If your goal is to ride in the smallest amount of total time spent, then you’re in danger of creating an arbitrarily low bar for what it means to be riding. Several beginners have posted that they are not interested in learning any advanced technique. How can a beginner know how they’re going to feel about unicycling in a month or a year? I think we need to keep an open mind about what we can or wish to learn; if you are only interested in mounting and riding forward, unicycling will eventually get boring. If learning to unicycle is one item on your giant “bucket list”, then you might try it then put it down.

We want you to succeed, and we want you to keep succeeding!

Nothing but Good Points

Well said, elpuebloUNIdo. At the very worst, it is well thought out food for thought, and it does seem that you’re in the majority in your opinions. My practice session today even reinforces that. At about the 20 minute mark (5 hours total practice before today’s started), I had a 13 revolution run, followed by this sequence (converted to feet travelled instead of revolutions for easier consideration):

65 (the 13 mentioned), 25, 40, 40, 105, 15, 90, 75, 45, 110, 65, 85

Then the timer went off. Prior to today, my longest single run was 75 feet, and my average runs were under 20 feet. Before that 13, my average runs today were about 25 feet, then something just clicked and I was riding off the end of my runway almost back to back.

I still quit at 30 minutes because a) I was exhausted, b) This system is working for my particular life-circumstance, and c) There will ALWAYS be tomorrow. Someone with more endurance and who thrives less on structure than I do might have taken that little end run there and ran it out to 200+ feet, though, perhaps giving their brain a few more tidbits to file away in the appropriate places during sleep tonight.

I did want to mention that the 30 minute rule I use is not “Only 30 minutes in the saddle per day”. It is “Only 30 minutes trying to learn something new per day”. Today, riding at all is learning something new. Once I can ride distance reliably, that goes outside of the practice window and freemounting will go in, meaning, at that point, I can go off and ride around to my heart’s content.

Food for thought. Everybody finds their own way.

I spent about 30-40 minutes holding a wall up this evening. By the end I could get 1- 1 1/2 complete revolutions without touching. I hope to be able to practice like this most nights this week.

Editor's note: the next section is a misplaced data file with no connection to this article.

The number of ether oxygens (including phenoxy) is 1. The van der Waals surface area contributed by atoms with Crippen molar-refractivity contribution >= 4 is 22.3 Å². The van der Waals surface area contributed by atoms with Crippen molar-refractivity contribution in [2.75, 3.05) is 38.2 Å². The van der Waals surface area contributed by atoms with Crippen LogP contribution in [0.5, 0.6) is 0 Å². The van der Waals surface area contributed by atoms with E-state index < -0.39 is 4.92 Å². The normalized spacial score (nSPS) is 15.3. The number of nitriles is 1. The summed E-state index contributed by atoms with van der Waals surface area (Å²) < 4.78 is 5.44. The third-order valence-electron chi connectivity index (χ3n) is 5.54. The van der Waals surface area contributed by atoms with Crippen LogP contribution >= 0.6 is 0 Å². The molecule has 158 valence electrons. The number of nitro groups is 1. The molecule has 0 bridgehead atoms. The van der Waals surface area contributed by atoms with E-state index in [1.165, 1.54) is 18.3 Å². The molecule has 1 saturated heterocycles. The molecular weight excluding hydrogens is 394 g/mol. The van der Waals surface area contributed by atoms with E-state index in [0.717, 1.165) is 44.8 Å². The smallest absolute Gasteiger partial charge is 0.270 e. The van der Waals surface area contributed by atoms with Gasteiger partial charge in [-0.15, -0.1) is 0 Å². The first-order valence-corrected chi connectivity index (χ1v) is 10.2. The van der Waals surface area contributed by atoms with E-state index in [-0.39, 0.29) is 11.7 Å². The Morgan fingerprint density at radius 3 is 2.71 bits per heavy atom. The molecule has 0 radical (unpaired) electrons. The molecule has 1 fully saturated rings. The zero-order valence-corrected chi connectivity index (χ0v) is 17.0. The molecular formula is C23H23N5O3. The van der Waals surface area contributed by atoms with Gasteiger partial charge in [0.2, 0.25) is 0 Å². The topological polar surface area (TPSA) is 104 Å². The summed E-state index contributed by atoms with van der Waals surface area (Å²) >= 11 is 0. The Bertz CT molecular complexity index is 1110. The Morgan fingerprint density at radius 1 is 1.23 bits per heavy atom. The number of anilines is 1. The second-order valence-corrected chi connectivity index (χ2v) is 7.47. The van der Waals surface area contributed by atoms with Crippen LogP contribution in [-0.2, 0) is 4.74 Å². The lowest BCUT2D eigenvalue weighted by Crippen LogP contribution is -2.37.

I like your progress Johnny Mojo, keep it up. Some people just over analyze and bla bla bla , and it’s not like it’s going to make them any better with all the know it all regurgitated arrogance.

Point Taken

Point taken, UPD. Shutting up now. Good luck with your riding, Johnny. I think I got a bit over-eager with my interest in a new hobby, decided to talk far too much about it.

This was/is your thread anyway. Not trying to hijack it. It was just fun to “share”, even if I overdid it.


Oh, I thought he was talking about me. :o

No really, that’s what I love about unicycling, it’s pure simplicity in form, yet complex, and it’s humbling learning experience.

I thought UPDwas talking about me and I haven’t even posted :astonished: :roll_eyes:

No, you two are way too cool here;)

Aw UPD :slight_smile:

You’ve made my day :wink:

Another day of practice- about 45 minutes. I started off along a wall, then just started trying to pedal across the park with no supports once I got going. I was able to wobble about 5 or 6 pedal strokes. Very wobbly, like a drunken sailor on deck in a storm. But, I was able to keep myself up for a few pedal strokes, so I’m very satisfied. I seem to have as many or more problems side to side as front to back, but it’s all wobbles anyways.The neighborhood kids were excited and kept cheering me on. I stopped while I was still enjoying myself, but felt it time to stop. Maybe I’ll try again later tonight.